The CryptoWeb:
An Online Encyclopedia of Cryptozoology

thylacine.jpg (7764 bytes)

The tasmanian tiger or thylacine (Thylacinus cynocephalus), one of the "mascots" of cryptozoology.
Although officially extinct since 1937, reports of this animal still surface in Australia.

Cryptozoology: The study of unknown or undiscovered animals.

Cryptozoology is generally a discredited sort of pseudoscience, based on the assumption it's primarily concerned with Bigfoot and the Loch Ness Monster.� As a result, it's usually (unfortunately) found in bookstores next to volumes on astrology, UFOs, and other fringe sciences.

The first cryptozoological renaissance took place in the late 1940s, with Ivan T. Sanderson's articles on various topics within what is now considered cryptozoology (yeti, mokele-mbembe, etc.).� It was these articles which prompted a Belgian zoologist named Bernard Heuvelmans (the "father of cryptozoology") to conduct his own research into these animals which existed in reality's gray area.� In 1955, he released On the Track of Unknown Animals, and the science of cryptozoology was born.

The second renaissance took place in the mid to late 1970s. � Topics such as psychic phenomena, ghosts, and alternative religions gained widespread popularity, and cryptozoology took part in this upsurge of interest.� In the minds of many, cryptozoology became intertwined with the paranormal, and became one of the so-called "New Age" topics.� This led to several out-there theories, including the infamous "Bigfoot is an alien" theory.� However, the 1970s renaissance had a second effect--the era spawned many other, more serious, cryptozoological researchers.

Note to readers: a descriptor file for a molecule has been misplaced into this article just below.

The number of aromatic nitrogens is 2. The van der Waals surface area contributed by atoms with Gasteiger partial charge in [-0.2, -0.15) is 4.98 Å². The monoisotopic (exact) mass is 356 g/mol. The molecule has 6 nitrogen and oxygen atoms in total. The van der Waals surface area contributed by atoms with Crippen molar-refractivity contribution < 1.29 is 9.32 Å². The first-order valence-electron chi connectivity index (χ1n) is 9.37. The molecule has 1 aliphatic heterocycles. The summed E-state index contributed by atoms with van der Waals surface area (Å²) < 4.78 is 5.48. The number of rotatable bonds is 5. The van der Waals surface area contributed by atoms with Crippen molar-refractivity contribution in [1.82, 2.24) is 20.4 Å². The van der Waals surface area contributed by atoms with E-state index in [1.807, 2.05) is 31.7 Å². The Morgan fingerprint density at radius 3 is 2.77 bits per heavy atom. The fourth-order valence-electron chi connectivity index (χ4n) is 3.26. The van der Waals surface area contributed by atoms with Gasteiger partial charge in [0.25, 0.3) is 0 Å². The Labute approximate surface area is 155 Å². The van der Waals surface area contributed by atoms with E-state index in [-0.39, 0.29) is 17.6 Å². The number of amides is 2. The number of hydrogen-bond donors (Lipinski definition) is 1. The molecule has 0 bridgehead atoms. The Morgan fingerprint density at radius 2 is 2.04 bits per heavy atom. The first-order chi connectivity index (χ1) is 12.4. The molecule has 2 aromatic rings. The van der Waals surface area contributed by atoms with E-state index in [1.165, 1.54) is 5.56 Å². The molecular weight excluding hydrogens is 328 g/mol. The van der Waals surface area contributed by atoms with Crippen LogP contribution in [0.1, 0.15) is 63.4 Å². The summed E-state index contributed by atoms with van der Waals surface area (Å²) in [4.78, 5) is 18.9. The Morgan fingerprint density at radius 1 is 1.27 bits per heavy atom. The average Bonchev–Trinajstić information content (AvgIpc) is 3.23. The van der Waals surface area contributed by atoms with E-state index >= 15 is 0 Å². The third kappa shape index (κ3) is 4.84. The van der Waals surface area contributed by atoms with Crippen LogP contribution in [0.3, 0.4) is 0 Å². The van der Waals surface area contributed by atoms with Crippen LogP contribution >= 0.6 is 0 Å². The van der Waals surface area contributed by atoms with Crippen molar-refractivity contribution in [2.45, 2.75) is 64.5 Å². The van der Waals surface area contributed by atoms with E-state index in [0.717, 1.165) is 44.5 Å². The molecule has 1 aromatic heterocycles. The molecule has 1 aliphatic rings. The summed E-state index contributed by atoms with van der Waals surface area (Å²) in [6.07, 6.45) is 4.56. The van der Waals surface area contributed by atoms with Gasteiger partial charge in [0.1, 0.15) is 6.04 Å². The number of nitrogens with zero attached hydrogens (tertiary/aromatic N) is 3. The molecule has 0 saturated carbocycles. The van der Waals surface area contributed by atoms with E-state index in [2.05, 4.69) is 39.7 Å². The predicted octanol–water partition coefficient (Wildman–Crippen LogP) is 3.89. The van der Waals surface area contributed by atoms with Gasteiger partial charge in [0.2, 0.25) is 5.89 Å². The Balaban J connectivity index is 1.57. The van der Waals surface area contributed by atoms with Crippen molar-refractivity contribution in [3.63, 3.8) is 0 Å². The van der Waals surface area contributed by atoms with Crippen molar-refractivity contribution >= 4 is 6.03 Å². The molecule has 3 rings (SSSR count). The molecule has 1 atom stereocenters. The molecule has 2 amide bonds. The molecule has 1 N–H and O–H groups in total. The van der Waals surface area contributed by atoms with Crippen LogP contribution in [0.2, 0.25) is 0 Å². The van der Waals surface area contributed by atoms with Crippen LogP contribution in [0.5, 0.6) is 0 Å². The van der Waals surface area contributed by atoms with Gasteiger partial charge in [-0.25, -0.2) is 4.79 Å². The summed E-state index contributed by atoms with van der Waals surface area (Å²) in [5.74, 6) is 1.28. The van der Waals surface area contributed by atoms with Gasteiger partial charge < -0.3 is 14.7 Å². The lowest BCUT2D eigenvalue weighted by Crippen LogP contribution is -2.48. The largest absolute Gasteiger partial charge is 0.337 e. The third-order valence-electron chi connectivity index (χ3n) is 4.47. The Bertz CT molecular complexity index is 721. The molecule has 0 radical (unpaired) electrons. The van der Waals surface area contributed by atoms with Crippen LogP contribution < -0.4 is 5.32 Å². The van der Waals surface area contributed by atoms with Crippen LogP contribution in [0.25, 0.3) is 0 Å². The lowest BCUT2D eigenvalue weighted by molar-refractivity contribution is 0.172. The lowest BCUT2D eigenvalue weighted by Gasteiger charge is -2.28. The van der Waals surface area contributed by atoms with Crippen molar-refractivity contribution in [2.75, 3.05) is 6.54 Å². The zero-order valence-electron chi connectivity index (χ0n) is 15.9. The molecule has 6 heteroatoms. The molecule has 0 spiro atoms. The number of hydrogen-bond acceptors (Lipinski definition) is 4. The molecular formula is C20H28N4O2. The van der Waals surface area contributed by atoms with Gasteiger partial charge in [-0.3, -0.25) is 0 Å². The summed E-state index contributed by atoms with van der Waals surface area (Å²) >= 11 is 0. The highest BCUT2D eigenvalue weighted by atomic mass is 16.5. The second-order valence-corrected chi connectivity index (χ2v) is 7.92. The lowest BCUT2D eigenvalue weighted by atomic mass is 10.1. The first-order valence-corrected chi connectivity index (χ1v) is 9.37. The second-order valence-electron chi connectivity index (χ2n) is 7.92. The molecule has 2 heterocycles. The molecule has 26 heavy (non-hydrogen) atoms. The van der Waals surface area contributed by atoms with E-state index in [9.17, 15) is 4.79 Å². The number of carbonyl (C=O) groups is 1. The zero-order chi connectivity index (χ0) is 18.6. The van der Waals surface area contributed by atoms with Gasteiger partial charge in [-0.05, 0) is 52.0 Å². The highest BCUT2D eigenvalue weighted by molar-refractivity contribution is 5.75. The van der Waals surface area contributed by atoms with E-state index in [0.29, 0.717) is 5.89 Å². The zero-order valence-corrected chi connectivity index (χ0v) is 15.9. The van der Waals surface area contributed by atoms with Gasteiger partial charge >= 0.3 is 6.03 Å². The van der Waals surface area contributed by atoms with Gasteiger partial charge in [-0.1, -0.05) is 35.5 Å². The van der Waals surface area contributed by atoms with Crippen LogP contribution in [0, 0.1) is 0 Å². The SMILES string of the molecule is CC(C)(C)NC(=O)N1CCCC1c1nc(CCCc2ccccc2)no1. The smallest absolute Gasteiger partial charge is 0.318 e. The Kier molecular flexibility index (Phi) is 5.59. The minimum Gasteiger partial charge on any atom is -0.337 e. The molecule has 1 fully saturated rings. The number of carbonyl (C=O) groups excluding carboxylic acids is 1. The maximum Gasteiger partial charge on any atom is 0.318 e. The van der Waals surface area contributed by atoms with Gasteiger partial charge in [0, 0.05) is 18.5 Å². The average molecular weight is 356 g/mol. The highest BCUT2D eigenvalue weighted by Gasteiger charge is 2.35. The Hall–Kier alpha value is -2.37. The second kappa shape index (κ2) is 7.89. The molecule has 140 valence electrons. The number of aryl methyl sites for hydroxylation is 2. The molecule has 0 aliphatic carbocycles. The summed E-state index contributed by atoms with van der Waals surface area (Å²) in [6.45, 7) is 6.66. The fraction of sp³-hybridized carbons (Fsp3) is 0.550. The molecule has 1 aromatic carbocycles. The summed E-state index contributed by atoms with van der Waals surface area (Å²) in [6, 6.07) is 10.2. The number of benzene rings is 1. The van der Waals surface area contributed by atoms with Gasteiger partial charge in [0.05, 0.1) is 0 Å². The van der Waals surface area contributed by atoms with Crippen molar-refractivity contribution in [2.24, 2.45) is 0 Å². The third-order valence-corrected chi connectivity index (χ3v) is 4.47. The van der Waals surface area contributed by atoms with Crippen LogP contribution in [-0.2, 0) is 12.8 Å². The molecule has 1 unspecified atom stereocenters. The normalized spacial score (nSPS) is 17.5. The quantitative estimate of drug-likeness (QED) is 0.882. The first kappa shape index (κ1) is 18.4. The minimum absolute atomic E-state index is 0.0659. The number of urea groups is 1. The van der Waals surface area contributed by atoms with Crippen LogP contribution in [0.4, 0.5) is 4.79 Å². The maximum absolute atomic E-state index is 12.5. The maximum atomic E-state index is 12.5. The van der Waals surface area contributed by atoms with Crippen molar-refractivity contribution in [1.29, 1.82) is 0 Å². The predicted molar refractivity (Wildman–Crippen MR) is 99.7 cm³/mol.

Cryptozoology today is in a transitional phase--still technically considered a fringe science, it is gaining more and more respectability as the track record of newly-discovered animals previously known from the cryptozoological literature has grown.� More and more cryptozoologists are taking a practical approach to their science.

Now, as we stand in the early days of a new millennium, cryptozoology could be awaiting a third renaissance.� If even one of the major cryptids (cryptozoological animals) were discovered, the science could leap over into the mainstream and become a full part of� "normal" zoology.

These pages tell the stories of some of the cryptids that could be awaiting discovery.

Global Indices of Cryptozoology

Regional Cryptozoology
Appendix: The World's Wildmen

Cryptozoology In-Depth

The Beast of G�vaudan and Other Maulers (Originally appeared in TCR 1:2)
Two Possible Cryptids from Precolumbian Mesoamerica (Originally appeared in TCR 2:1)

Other Site Features

A Cryptozoology Gallery
Inside are dozens of pieces of artwork and photographs concerning all facets of cryptozoology, from hairy hominids to lake monsters and Chupacabras.� These photos were collected from various sites around the web, and hopefully no copyrights will be violated; credit is given where known copyrights apply.�

Personalities in Cryptozoology
Brief profiles of some of the most notable researchers in the field, from old timers such as A.C. Oudemans to contemporaries such as Loren Coleman, and everyone in between.

Got a cryptid story you want to share with me?� Have any suggestions on how to make this site better, or cryptids that should be included?� Drop me a line!

All articles are � 1996-2001 Andrew D. Gable.